Please be reassured that your child is very likely to be successfully treated using the Ponseti Method. Minimal or no surgery should be necessary, except in the most complicated cases (less than 5%). Our recommendation is to talk to a Ponseti-trained doctor as soon as possible. Treatment should ideally start 7-10 days after birth.
What to expect from treatment
The Ponseti Method is based on a deep understanding of the anatomy of the foot. Treatment using Dr. Ponseti’s approach will in most cases involve 5-8 weeks of manipulations and castings. The foot is precisely and gently manipulated and then placed in a long leg (toe to groin) plaster cast. The cast should be well molded around the foot.
The cast is removed after 5-7 days and the process repeated. The foot should be in a fully corrected position after 5-6 casts.
Most children will then require a tenotomy, a simple procedure to release the tightness in the heel usually done using local anesthesia. Three weeks later the last cast is taken off.
The child will wear a foot abduction brace, a simple bar and shoes device, that keeps the feet in a set position to prevent relapse. The brace is worn for 23 hours a day for the first 3 months and then at night and during naps for 4-5 years. The brace prevents the corrected feet from relapsing. Bracing is the only statistically significant factor in relapse, so this phase of treatment is extremely important. Although many parents worry about their child tolerating the brace, most people find the children get used to it quickly and learn to kick, crawl, stand up and even walk in the brace.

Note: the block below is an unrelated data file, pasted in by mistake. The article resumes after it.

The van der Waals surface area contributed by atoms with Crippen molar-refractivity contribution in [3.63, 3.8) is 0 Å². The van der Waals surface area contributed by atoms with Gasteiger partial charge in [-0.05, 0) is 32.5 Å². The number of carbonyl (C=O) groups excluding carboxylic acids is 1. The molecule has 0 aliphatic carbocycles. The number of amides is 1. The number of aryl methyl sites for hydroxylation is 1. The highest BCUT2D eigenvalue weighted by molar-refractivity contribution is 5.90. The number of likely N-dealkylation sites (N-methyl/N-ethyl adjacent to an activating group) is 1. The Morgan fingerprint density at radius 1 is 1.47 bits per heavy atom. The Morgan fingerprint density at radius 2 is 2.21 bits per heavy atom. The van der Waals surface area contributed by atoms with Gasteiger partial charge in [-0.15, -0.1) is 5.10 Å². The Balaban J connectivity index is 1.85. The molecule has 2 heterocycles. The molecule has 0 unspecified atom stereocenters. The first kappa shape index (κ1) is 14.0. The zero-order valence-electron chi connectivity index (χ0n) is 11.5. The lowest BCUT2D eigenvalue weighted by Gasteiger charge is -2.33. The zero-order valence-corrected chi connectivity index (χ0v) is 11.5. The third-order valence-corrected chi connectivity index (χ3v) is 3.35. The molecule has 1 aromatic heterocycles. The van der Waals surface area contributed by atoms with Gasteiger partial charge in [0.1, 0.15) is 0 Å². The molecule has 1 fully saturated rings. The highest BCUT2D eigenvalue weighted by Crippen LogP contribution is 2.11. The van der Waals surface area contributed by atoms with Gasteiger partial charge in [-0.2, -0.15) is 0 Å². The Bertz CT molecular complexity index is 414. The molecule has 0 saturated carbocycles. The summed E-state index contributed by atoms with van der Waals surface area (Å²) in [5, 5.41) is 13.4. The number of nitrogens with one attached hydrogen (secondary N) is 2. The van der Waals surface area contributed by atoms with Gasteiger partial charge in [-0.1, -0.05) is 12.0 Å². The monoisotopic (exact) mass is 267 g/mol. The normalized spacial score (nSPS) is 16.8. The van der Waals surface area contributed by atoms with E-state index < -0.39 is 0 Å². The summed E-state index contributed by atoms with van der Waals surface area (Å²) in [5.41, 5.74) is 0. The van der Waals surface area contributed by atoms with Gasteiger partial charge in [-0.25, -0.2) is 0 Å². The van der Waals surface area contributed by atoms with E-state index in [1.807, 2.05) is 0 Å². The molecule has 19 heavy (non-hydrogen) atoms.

The foot should be in the correct position after 5-7 casts if the Ponseti Method is being done correctly. Surgeons with only limited experience in using the Ponseti Method should not attempt clubfoot corrections. More damage can be done if the castings are not done accurately.
We have collected several valuable sites, online communities and publications to help you understand clubfoot. View Clubfoot Resources for Parents
Ponseti International Association
The global leader in training and educating healthcare providers on the treatment for congenital clubfoot. Visit the Ponseti International Association website
Global Clubfoot Initiative
Resources for health care practitioners treating clubfoot in developing countries. Visit the Global Clubfoot Initiative website
No Surgery For Clubfoot Group
A Yahoo! group with more than 4,000 members discussing non-surgical treatment of clubfoot. Visit the Yahoo! Group Page